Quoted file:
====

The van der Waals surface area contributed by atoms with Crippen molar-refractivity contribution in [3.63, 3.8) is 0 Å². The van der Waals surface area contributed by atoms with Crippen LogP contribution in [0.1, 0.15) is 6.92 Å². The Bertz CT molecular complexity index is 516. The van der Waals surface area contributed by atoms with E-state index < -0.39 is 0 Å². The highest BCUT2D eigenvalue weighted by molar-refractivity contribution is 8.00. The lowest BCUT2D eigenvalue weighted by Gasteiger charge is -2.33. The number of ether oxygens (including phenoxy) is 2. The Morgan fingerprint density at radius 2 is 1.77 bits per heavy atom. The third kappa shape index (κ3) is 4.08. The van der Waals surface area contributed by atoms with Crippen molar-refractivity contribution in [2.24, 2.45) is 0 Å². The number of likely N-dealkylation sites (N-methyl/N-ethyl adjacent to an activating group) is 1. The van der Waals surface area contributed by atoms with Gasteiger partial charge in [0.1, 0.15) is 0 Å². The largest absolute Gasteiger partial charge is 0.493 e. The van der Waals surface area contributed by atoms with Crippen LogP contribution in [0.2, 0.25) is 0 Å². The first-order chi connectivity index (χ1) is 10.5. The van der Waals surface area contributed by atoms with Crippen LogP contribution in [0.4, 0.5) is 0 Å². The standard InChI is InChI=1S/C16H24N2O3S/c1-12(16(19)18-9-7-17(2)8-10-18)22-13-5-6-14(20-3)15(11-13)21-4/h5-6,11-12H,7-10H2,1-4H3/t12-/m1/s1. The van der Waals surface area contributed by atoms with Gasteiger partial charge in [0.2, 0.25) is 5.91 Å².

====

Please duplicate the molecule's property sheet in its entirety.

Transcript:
The van der Waals surface area contributed by atoms with Crippen molar-refractivity contribution in [3.63, 3.8) is 0 Å². The van der Waals surface area contributed by atoms with Crippen LogP contribution in [0.1, 0.15) is 6.92 Å². The Bertz CT molecular complexity index is 516. The van der Waals surface area contributed by atoms with E-state index < -0.39 is 0 Å². The highest BCUT2D eigenvalue weighted by molar-refractivity contribution is 8.00. The lowest BCUT2D eigenvalue weighted by Gasteiger charge is -2.33. The number of ether oxygens (including phenoxy) is 2. The Morgan fingerprint density at radius 2 is 1.77 bits per heavy atom. The third kappa shape index (κ3) is 4.08. The van der Waals surface area contributed by atoms with Crippen molar-refractivity contribution in [2.24, 2.45) is 0 Å². The number of likely N-dealkylation sites (N-methyl/N-ethyl adjacent to an activating group) is 1. The van der Waals surface area contributed by atoms with Gasteiger partial charge in [0.1, 0.15) is 0 Å². The largest absolute Gasteiger partial charge is 0.493 e. The van der Waals surface area contributed by atoms with Crippen LogP contribution in [0.2, 0.25) is 0 Å². The first-order chi connectivity index (χ1) is 10.5. The van der Waals surface area contributed by atoms with Crippen LogP contribution in [0.4, 0.5) is 0 Å². The standard InChI is InChI=1S/C16H24N2O3S/c1-12(16(19)18-9-7-17(2)8-10-18)22-13-5-6-14(20-3)15(11-13)21-4/h5-6,11-12H,7-10H2,1-4H3/t12-/m1/s1. The van der Waals surface area contributed by atoms with Gasteiger partial charge in [0.2, 0.25) is 5.91 Å².